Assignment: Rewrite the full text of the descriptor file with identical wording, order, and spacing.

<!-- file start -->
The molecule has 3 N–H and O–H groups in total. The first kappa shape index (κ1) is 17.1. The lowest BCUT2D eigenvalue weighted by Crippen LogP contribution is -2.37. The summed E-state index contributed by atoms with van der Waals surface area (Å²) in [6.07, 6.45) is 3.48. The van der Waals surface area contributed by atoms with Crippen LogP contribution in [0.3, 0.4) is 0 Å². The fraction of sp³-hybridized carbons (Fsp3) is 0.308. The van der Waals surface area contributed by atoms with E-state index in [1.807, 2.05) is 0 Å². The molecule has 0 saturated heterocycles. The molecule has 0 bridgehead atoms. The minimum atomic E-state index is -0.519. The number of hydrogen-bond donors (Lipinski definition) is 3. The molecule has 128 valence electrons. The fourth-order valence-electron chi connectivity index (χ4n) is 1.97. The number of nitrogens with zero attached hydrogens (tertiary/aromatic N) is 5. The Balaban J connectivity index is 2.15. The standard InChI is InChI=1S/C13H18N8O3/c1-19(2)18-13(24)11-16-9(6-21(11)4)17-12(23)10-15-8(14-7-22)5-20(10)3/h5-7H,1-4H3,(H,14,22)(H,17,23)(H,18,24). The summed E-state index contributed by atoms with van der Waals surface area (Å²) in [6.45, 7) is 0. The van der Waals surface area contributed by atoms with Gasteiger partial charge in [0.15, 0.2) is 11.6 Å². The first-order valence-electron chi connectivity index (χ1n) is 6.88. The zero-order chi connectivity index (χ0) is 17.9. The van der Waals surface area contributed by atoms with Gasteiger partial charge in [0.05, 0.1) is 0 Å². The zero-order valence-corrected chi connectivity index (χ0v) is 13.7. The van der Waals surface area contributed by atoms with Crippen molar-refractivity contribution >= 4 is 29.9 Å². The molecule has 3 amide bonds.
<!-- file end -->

The molecule has 3 N–H and O–H groups in total. The first kappa shape index (κ1) is 17.1. The lowest BCUT2D eigenvalue weighted by Crippen LogP contribution is -2.37. The summed E-state index contributed by atoms with van der Waals surface area (Å²) in [6.07, 6.45) is 3.48. The van der Waals surface area contributed by atoms with Crippen LogP contribution in [0.3, 0.4) is 0 Å². The fraction of sp³-hybridized carbons (Fsp3) is 0.308. The van der Waals surface area contributed by atoms with E-state index in [1.807, 2.05) is 0 Å². The molecule has 0 saturated heterocycles. The molecule has 0 bridgehead atoms. The minimum atomic E-state index is -0.519. The number of hydrogen-bond donors (Lipinski definition) is 3. The molecule has 128 valence electrons. The fourth-order valence-electron chi connectivity index (χ4n) is 1.97. The number of nitrogens with zero attached hydrogens (tertiary/aromatic N) is 5. The Balaban J connectivity index is 2.15. The standard InChI is InChI=1S/C13H18N8O3/c1-19(2)18-13(24)11-16-9(6-21(11)4)17-12(23)10-15-8(14-7-22)5-20(10)3/h5-7H,1-4H3,(H,14,22)(H,17,23)(H,18,24). The summed E-state index contributed by atoms with van der Waals surface area (Å²) in [6.45, 7) is 0. The van der Waals surface area contributed by atoms with Gasteiger partial charge in [0.15, 0.2) is 11.6 Å². The first-order valence-electron chi connectivity index (χ1n) is 6.88. The zero-order chi connectivity index (χ0) is 17.9. The van der Waals surface area contributed by atoms with Gasteiger partial charge in [0.05, 0.1) is 0 Å². The zero-order valence-corrected chi connectivity index (χ0v) is 13.7. The van der Waals surface area contributed by atoms with Crippen molar-refractivity contribution >= 4 is 29.9 Å². The molecule has 3 amide bonds.